FCC to put $1 billion of $9 billion rural fund into precision ag
Federal Communications Commission Chairman Ajit Pai said Monday that he intends to put $1 billion of his $9 billion rural fund for deployment of precision agriculture.
Pai talked about his commitment to precision agriculture in opening remarks at the first meeting of the FCC’s Task Force for Reviewing the Connectivity and Technology Needs of Precision Agriculture.
Providing connectivity and technology for precision agriculture is different from the government’s commitment to providing broadband internet service to people in rural America because precision agriculture focuses on connecting machines rather than people.
Last week Pai announced that he would establish the 5G Fund, which would make up to $9 billion in Universal Service Fund support available to carriers to deploy advanced 5G mobile wireless services in rural America.
FCC said this major investment in rural America would be allocated through a reverse auction and would target hard-to-serve areas with sparse populations and/or rugged terrain.
“5G has the potential to bring many benefits to American consumers and businesses, including wireless networks that are more responsive, more secure, and up to 100 times faster than today’s 4G LTE networks,” said Pai.
“We want to make sure that rural Americans enjoy these benefits, just as residents of large urban areas will. In order to do that, the Universal Service Fund must be forward-looking and support the networks of tomorrow.“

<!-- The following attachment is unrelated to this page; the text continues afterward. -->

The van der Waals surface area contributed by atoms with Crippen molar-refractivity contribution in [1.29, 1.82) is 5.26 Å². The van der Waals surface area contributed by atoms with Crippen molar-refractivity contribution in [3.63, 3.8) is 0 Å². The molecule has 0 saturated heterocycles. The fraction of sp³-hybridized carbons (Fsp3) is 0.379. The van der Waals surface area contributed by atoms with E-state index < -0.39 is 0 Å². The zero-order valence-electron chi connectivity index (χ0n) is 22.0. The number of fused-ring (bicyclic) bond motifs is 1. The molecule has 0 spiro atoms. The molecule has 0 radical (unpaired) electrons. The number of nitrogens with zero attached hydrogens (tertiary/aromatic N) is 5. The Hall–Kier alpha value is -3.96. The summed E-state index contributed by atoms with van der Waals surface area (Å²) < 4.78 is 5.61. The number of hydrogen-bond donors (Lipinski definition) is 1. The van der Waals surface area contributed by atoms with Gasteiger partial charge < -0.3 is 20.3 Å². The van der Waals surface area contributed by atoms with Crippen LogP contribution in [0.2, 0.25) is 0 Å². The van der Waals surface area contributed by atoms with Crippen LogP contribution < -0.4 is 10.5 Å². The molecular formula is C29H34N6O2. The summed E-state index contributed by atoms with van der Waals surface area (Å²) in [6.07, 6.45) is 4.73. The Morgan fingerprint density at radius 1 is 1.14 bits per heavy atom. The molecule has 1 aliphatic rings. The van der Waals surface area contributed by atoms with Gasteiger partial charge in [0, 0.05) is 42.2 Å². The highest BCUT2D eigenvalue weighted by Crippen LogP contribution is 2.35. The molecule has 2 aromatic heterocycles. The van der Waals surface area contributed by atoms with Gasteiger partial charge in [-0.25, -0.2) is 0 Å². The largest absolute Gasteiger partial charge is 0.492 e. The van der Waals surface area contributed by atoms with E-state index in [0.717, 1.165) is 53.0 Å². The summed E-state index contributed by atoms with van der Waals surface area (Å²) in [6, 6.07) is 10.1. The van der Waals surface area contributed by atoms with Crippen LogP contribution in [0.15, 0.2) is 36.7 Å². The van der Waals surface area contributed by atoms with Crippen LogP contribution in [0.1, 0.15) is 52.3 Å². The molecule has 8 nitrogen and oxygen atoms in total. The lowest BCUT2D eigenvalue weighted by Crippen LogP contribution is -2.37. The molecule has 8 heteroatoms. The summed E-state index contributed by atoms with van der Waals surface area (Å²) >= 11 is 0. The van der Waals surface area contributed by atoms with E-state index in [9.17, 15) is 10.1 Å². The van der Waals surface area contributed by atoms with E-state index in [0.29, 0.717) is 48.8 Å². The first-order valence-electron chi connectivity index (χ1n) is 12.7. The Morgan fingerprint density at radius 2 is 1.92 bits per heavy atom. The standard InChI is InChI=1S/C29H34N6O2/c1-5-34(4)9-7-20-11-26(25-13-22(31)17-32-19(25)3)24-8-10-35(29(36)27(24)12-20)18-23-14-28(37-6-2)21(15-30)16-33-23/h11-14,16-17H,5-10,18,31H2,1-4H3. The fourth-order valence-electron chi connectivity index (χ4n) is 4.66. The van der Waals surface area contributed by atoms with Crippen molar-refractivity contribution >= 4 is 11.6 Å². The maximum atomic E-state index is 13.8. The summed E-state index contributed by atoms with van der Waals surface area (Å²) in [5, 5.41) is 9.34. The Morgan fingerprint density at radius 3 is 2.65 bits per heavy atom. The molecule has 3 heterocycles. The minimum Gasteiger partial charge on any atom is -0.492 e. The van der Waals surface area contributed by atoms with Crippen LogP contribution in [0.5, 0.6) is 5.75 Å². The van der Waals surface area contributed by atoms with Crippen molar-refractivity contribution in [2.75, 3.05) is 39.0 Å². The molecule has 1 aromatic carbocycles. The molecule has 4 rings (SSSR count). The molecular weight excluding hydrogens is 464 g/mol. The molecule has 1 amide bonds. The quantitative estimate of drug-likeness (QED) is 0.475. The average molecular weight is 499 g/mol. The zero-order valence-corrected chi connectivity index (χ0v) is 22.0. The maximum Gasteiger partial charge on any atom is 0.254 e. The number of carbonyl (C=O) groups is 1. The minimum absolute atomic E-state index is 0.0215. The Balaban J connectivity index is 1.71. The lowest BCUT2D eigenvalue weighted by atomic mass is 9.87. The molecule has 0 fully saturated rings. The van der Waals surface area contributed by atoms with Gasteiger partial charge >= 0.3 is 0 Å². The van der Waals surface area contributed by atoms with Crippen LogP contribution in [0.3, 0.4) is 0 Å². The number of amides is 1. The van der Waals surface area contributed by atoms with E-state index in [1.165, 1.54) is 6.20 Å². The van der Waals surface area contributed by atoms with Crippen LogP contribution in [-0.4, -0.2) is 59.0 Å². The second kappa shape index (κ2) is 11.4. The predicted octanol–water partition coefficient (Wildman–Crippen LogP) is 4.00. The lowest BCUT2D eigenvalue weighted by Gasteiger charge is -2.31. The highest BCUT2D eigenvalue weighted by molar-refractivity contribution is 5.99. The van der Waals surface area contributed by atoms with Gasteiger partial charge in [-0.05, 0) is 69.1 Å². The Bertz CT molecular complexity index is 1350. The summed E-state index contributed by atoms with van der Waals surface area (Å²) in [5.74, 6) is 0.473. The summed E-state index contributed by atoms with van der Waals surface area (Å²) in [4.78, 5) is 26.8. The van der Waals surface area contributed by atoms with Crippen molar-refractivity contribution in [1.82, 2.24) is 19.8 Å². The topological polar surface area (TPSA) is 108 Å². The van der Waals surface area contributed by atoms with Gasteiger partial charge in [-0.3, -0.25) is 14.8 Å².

“Moreover, America’s farms and ranches have unique wireless connectivity needs, as I’ve seen across the country. That’s why I will move forward as quickly as possible to establish a 5G Fund that would bring next-generation 5G services to rural areas and would reserve some of that funding for 5G networks that promote precision agriculture. We must ensure that 5G narrows rather than widens the digital divide and that rural Americans receive the benefits that come from wireless innovation.”
The 5G Fund would replace the planned Mobility Fund Phase II, which would have provided federal support for 4G LTE service in unserved areas.
Pursuant to the Mobility Fund Phase II rules, wireless providers were required to submit 4G LTE coverage data in order to help the commission target federal subsidies to unserved parts of the country.
The Mobility Fund Phase II challenge process gave stakeholders an opportunity to dispute these coverage maps by submitting speed tests to the commission. But in a report released Friday, commission staff finds that the 4G LTE coverage data submitted by providers is not sufficiently reliable for the purpose of moving forward with Mobility Fund Phase II.
Pai also said he will “put a Notice of Proposed Rulemaking on the 5G Fund up for a vote before the commission early next year, so the NPRM will at the very least, seek comment on how the fund could help advance precision ag efforts,” a spokesman said.
The task force meeting was simulcast but has not yet been posted to the FCC website.